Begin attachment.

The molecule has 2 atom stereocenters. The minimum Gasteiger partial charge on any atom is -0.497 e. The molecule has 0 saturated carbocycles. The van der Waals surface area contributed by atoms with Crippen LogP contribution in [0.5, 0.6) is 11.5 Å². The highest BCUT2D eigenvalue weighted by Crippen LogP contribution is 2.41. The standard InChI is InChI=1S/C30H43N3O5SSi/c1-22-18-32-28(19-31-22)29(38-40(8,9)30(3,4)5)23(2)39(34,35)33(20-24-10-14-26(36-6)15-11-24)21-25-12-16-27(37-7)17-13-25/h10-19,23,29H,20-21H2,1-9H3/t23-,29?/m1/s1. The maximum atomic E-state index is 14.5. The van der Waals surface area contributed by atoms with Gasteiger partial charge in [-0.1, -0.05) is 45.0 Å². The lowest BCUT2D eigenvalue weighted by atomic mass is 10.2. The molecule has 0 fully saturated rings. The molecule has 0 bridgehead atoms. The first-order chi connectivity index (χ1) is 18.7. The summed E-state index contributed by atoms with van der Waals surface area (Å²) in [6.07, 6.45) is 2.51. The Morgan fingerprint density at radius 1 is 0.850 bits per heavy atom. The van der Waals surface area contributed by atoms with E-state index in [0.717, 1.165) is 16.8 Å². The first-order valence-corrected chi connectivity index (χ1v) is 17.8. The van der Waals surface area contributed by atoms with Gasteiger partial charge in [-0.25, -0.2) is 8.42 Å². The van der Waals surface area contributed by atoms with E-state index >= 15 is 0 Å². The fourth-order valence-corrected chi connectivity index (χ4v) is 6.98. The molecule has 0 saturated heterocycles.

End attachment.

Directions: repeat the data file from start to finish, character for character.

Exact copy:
The molecule has 2 atom stereocenters. The minimum Gasteiger partial charge on any atom is -0.497 e. The molecule has 0 saturated carbocycles. The van der Waals surface area contributed by atoms with Crippen LogP contribution in [0.5, 0.6) is 11.5 Å². The highest BCUT2D eigenvalue weighted by Crippen LogP contribution is 2.41. The standard InChI is InChI=1S/C30H43N3O5SSi/c1-22-18-32-28(19-31-22)29(38-40(8,9)30(3,4)5)23(2)39(34,35)33(20-24-10-14-26(36-6)15-11-24)21-25-12-16-27(37-7)17-13-25/h10-19,23,29H,20-21H2,1-9H3/t23-,29?/m1/s1. The maximum atomic E-state index is 14.5. The van der Waals surface area contributed by atoms with Gasteiger partial charge in [-0.1, -0.05) is 45.0 Å². The lowest BCUT2D eigenvalue weighted by atomic mass is 10.2. The molecule has 0 fully saturated rings. The molecule has 0 bridgehead atoms. The first-order chi connectivity index (χ1) is 18.7. The summed E-state index contributed by atoms with van der Waals surface area (Å²) in [6.07, 6.45) is 2.51. The Morgan fingerprint density at radius 1 is 0.850 bits per heavy atom. The van der Waals surface area contributed by atoms with E-state index in [0.717, 1.165) is 16.8 Å². The first-order valence-corrected chi connectivity index (χ1v) is 17.8. The van der Waals surface area contributed by atoms with Gasteiger partial charge in [-0.25, -0.2) is 8.42 Å². The van der Waals surface area contributed by atoms with E-state index >= 15 is 0 Å². The fourth-order valence-corrected chi connectivity index (χ4v) is 6.98. The molecule has 0 saturated heterocycles.